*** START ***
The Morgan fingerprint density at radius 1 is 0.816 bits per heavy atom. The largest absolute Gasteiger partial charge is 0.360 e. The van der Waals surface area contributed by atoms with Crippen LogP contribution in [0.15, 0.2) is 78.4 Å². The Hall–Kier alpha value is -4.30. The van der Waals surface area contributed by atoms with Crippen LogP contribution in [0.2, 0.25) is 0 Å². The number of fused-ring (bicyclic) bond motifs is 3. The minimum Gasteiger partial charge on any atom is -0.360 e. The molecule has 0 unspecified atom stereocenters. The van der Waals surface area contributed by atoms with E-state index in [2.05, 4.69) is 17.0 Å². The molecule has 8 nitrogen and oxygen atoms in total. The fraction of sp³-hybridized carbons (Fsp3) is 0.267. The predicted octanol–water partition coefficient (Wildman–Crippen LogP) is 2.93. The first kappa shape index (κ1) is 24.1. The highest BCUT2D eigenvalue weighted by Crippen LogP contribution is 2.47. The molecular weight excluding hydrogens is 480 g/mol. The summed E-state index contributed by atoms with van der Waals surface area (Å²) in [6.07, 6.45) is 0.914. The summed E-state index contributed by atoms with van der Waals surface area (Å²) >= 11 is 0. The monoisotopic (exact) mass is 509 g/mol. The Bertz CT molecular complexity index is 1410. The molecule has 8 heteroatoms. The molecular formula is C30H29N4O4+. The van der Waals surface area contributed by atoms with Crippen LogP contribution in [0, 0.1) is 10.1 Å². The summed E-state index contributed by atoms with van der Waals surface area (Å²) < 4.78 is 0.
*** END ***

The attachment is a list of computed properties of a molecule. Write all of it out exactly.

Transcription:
The Morgan fingerprint density at radius 1 is 0.816 bits per heavy atom. The largest absolute Gasteiger partial charge is 0.360 e. The van der Waals surface area contributed by atoms with Crippen LogP contribution in [0.15, 0.2) is 78.4 Å². The Hall–Kier alpha value is -4.30. The van der Waals surface area contributed by atoms with Crippen LogP contribution in [0.2, 0.25) is 0 Å². The number of fused-ring (bicyclic) bond motifs is 3. The minimum Gasteiger partial charge on any atom is -0.360 e. The molecule has 0 unspecified atom stereocenters. The van der Waals surface area contributed by atoms with E-state index in [2.05, 4.69) is 17.0 Å². The molecule has 8 nitrogen and oxygen atoms in total. The fraction of sp³-hybridized carbons (Fsp3) is 0.267. The predicted octanol–water partition coefficient (Wildman–Crippen LogP) is 2.93. The first kappa shape index (κ1) is 24.1. The highest BCUT2D eigenvalue weighted by Crippen LogP contribution is 2.47. The molecular weight excluding hydrogens is 480 g/mol. The summed E-state index contributed by atoms with van der Waals surface area (Å²) in [6.07, 6.45) is 0.914. The summed E-state index contributed by atoms with van der Waals surface area (Å²) >= 11 is 0. The monoisotopic (exact) mass is 509 g/mol. The Bertz CT molecular complexity index is 1410. The molecule has 8 heteroatoms. The molecular formula is C30H29N4O4+. The van der Waals surface area contributed by atoms with Crippen LogP contribution in [0, 0.1) is 10.1 Å². The summed E-state index contributed by atoms with van der Waals surface area (Å²) < 4.78 is 0.